The outline of the two competing dreadnoughts was noticeably different: However, it first appeared on the fret, round-shouldered dreadnoughts Martin had made for the Ditson company beginning in In any case, the square-shouldered Martin and the round-shouldered Gibson endure and compete as the signature dreadnought shapes of their respective companies to this day. The J did quite well, more than doubling the sales of all other large-body flat-top Gibsons combined.
In , Gibson added a natural-finish option. But just a year later, it abandoned the J for a new model. It was wartime and Gibson was cutting back guitar production and retooling for war products. The J, as the new model would be called, looked just like the J except for its pickguard and wartime peghead logo. The bracing was a little heavier, but it could just as easily been a continuation of the J Maybe Gibson thought a new model name was necessary to spur sales. The exact date of the first J is uncertain.
The J would be the natural-top version of the J and would have a triple-bound rather than a single-bound top; however, there are some early J examples with the triple-bound top a spec that would not be standard until , so the first Js could be Js. Curiously, the J does not reappear in the ledger books for more than two years. The J, as the only large-bodied Gibson flat-top produced through most of the war years, was quite successful.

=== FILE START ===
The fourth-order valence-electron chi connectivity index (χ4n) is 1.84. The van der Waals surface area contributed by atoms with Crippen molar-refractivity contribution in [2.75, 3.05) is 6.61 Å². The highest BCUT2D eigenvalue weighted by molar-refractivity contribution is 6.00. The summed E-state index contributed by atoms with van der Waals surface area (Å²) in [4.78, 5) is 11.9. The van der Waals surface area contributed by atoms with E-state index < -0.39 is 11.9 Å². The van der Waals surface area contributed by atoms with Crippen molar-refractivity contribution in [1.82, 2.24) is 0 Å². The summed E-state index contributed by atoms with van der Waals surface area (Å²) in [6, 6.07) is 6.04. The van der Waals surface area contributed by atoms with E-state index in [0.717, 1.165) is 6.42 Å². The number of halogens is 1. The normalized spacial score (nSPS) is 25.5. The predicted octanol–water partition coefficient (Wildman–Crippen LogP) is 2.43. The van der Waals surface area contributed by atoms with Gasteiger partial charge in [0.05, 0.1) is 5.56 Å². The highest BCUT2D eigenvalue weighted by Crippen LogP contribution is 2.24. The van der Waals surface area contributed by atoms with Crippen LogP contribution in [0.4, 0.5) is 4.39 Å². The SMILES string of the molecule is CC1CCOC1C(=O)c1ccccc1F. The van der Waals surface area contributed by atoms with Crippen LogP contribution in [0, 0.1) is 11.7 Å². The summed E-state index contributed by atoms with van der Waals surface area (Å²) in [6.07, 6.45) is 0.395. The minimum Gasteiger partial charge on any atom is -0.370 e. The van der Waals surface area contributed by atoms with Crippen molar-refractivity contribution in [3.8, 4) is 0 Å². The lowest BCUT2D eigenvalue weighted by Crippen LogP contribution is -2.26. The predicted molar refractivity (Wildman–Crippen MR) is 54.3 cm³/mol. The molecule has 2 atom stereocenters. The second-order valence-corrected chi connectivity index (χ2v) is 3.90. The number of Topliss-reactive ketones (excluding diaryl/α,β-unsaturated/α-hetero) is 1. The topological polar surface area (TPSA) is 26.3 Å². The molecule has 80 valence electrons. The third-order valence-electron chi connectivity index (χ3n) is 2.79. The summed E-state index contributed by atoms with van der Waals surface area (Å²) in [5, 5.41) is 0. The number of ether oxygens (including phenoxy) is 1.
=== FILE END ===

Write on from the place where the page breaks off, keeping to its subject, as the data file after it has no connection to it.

The top received three-ply binding by Then the changes became more serious. It became a standard feature in Late in that year, Gibson abandoned the round-shouldered dreadnought shape and gave the J a Martin-style square-shouldered body, along with a longer, The assault on the J continued in with the tone-killing double-X bracing pattern although Gibson did do away with the height-adjustable saddle.
Throughout all of these indignities, J sales remained strong. Since , the J has looked like the quintessential model, with round shoulders, a teardrop pickguard, and post-war decal logo.
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